To secure the plaque, clean the spot on the headstone where you’re mounting it with alcohol. Use sandpaper on the back of the plaque to rough up the surface. This will actually strengthen the bond when you glue it down. Apply the adhesive to the back of the plaque and hold it up until it bonds to the spot. This might take about fifteen minutes. Wipe away any adhesive that might have dripped down before it has a chance to set. 

Before you buy an adhesive, talk to the experts at your local hardware store. They can advise you on what adhesive will adhere best to the surfaces you’re working with. Small bronze plaques can be commissioned for as little as $80. It’s a small price tag for an addition that will look expensive and high-end.     

3. Photo memorial wreath

What you’ll need: Laser cut wooden photo frames, laser cut Christmas tree ornaments, wooden wreath, festive fabric, family photos, waterproof lacquer, and strong waterproof glue.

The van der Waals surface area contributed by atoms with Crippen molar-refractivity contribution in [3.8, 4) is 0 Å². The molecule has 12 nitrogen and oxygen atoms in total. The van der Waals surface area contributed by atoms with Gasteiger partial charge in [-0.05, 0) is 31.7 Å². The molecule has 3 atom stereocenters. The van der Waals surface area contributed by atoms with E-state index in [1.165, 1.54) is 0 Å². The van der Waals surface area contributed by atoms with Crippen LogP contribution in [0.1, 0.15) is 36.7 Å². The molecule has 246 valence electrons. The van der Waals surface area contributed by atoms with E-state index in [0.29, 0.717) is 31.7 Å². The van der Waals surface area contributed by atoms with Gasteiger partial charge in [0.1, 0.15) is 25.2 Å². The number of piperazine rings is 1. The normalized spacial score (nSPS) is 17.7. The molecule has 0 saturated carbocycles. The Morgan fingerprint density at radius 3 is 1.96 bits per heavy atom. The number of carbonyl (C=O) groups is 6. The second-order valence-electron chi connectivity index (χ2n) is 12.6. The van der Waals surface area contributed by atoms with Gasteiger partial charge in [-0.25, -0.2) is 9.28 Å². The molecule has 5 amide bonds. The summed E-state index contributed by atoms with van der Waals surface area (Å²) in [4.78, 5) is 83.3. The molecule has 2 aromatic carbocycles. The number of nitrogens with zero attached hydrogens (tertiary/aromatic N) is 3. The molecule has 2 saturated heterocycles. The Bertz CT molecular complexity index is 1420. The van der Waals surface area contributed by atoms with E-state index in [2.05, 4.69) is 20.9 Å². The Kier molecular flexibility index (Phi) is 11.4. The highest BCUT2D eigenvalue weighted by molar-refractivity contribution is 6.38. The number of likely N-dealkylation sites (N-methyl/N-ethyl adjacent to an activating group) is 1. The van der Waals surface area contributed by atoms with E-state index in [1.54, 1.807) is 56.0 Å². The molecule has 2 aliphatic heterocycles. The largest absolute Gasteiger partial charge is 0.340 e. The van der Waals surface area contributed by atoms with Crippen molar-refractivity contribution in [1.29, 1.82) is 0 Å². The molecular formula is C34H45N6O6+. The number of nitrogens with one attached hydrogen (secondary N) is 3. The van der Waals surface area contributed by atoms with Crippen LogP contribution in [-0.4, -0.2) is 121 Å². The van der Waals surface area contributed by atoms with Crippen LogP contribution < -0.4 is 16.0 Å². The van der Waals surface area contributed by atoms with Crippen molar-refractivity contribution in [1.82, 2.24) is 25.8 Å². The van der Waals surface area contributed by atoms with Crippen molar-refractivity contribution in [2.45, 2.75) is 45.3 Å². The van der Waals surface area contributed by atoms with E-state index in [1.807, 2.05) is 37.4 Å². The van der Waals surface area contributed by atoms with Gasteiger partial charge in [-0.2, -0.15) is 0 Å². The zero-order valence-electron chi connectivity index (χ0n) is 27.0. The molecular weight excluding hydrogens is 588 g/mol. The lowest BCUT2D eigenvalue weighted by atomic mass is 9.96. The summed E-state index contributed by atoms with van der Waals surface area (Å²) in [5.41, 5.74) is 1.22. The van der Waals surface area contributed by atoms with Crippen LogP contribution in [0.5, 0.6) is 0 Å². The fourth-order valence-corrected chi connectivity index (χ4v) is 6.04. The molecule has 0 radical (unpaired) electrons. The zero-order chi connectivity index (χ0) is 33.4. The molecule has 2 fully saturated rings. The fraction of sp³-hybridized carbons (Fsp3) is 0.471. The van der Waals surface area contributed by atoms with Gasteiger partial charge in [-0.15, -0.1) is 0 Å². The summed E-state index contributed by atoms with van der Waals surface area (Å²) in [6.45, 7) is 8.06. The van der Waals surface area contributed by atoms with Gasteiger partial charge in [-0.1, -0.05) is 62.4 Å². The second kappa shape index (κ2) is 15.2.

How to apply: Not sure if you’re ready to commit to adding a permanent photo to a loved one’s headstone? Try out this temporary photo installation first. Many cemeteries allow families to adorn the grounds with seasonally appropriate decorations. This craft is a great way to introduce a photo element. Wrap a wreath in a festive seasonal fabric. Place photos of the deceased in the laser cut wooden photo frames.

Seal the photo and frame alike in waterproof lacquer to protect them both from the elements. Do the same thing to laser cut snowflakes and other winter-themed ornaments. Glue the pictures around the wreath, interspersing them with the lacquered ornaments. Finish the wreath with a large bow of the same fabric you wrapped it with.

This temporary decoration can be a great gateway into the world of headstone pictures. It’s also very inexpensive - you could get all the necessary materials for well under $100.  

» MORE: Grief can be lonely. Create space for your community to share memories and tributes with a free online memorial from Cake.